New laws proposed to stop puppy farms
The South Australian government have announced regulatory changes to help prevent puppy farms through amendments to the Dog and Cat Management Act and the introduction of standards for dog and cat breeders.
RSPCA South Australia welcomes these changes as they will help provide an assurance that puppies and kittens are bred under acceptable conditions. In addition, other changes will assist in improving the welfare of dogs and cats.
Major proposed changes:
- Anyone who breeds dogs and cats for sale must register with the Dog and Cat Management Board or an approved organisation
- All licensed breeders must comply with standards as prescribed in a proposed breeder code
- All dogs and cats must be microchipped by a certain age, currently proposed to be three months
- Council officers to have clearer and stronger powers to manage dog and cat issues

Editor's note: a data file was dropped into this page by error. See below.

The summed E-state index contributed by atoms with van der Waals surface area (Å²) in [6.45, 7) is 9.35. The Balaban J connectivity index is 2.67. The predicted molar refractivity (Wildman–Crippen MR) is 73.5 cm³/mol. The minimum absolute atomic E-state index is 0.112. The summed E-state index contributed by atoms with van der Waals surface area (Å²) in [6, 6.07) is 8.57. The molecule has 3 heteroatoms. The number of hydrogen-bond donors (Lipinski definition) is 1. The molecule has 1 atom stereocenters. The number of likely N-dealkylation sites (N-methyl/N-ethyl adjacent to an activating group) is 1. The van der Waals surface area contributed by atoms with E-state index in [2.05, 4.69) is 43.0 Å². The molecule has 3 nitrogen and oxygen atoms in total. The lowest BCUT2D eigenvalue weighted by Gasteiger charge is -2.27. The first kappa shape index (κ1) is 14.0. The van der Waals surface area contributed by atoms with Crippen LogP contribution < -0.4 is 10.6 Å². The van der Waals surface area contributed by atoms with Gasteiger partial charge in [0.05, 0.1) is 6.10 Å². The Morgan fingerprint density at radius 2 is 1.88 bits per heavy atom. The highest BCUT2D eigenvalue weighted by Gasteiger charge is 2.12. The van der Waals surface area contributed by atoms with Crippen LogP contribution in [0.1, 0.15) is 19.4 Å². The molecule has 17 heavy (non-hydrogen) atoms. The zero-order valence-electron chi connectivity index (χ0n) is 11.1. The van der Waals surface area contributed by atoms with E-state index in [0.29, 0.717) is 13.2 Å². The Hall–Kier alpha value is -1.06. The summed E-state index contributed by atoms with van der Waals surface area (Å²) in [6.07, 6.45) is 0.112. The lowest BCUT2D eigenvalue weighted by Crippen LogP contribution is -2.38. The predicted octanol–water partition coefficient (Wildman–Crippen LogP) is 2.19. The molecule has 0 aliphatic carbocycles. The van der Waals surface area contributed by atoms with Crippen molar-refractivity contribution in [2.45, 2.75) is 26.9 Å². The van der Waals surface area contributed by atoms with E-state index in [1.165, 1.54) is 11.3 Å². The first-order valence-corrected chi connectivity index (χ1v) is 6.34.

- Increased penalties for people who allow their dog to wander or attack
Puppy farms exist in South Australia. Dogs are typically forced to live and breed in appalling conditions for the sake of profit. Mothers live in filthy pens surrounded by their own excrement. They are kept in dark sheds and denied basic veterinary care, even when their coats are matted, eyes are infected and teeth and gums diseased.
RSPCA South Australia doesn’t know how many of these facilities exist. We don’t know how many animals are suffering. Changes to legislation will help significantly in the fight against puppy farms.
If you have any information about puppy farms, please call RSPCA South Australia’s 24-hour cruelty hotline on 1300 4 777 22. Our Inspectors can’t investigate unless they know where to find these facilities.
Information on how you can purchase an animal responsibly
Force-Free Dog Training Methods
RSPCA South Australia promotes the use of Force-Free dog training methods. Click here for a list of South Australian Force-Free Trainers and their details.